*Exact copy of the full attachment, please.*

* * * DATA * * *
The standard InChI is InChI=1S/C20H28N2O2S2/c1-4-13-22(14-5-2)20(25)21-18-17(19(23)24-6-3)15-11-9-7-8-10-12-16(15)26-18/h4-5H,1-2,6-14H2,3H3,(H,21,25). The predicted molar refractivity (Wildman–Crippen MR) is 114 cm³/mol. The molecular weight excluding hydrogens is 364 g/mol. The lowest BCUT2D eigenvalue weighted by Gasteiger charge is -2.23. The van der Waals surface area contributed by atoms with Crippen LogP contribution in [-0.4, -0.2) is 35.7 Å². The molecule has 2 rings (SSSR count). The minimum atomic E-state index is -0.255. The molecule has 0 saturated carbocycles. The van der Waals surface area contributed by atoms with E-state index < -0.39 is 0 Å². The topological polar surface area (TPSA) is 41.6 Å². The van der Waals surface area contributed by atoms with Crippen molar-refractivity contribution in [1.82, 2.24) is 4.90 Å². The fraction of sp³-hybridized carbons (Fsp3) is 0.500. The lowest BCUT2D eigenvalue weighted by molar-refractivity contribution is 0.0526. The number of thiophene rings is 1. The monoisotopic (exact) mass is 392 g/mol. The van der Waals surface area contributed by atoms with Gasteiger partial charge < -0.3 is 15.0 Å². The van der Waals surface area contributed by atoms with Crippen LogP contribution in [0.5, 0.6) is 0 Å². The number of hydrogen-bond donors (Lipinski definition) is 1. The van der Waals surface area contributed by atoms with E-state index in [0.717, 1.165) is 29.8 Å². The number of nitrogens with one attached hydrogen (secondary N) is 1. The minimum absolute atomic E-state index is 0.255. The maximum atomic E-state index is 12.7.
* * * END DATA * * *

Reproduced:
The standard InChI is InChI=1S/C20H28N2O2S2/c1-4-13-22(14-5-2)20(25)21-18-17(19(23)24-6-3)15-11-9-7-8-10-12-16(15)26-18/h4-5H,1-2,6-14H2,3H3,(H,21,25). The predicted molar refractivity (Wildman–Crippen MR) is 114 cm³/mol. The molecular weight excluding hydrogens is 364 g/mol. The lowest BCUT2D eigenvalue weighted by Gasteiger charge is -2.23. The van der Waals surface area contributed by atoms with Crippen LogP contribution in [-0.4, -0.2) is 35.7 Å². The molecule has 2 rings (SSSR count). The minimum atomic E-state index is -0.255. The molecule has 0 saturated carbocycles. The van der Waals surface area contributed by atoms with E-state index < -0.39 is 0 Å². The topological polar surface area (TPSA) is 41.6 Å². The van der Waals surface area contributed by atoms with Crippen molar-refractivity contribution in [1.82, 2.24) is 4.90 Å². The fraction of sp³-hybridized carbons (Fsp3) is 0.500. The lowest BCUT2D eigenvalue weighted by molar-refractivity contribution is 0.0526. The number of thiophene rings is 1. The monoisotopic (exact) mass is 392 g/mol. The van der Waals surface area contributed by atoms with Gasteiger partial charge < -0.3 is 15.0 Å². The van der Waals surface area contributed by atoms with Crippen LogP contribution in [0.5, 0.6) is 0 Å². The number of hydrogen-bond donors (Lipinski definition) is 1. The van der Waals surface area contributed by atoms with E-state index in [0.717, 1.165) is 29.8 Å². The number of nitrogens with one attached hydrogen (secondary N) is 1. The minimum absolute atomic E-state index is 0.255. The maximum atomic E-state index is 12.7.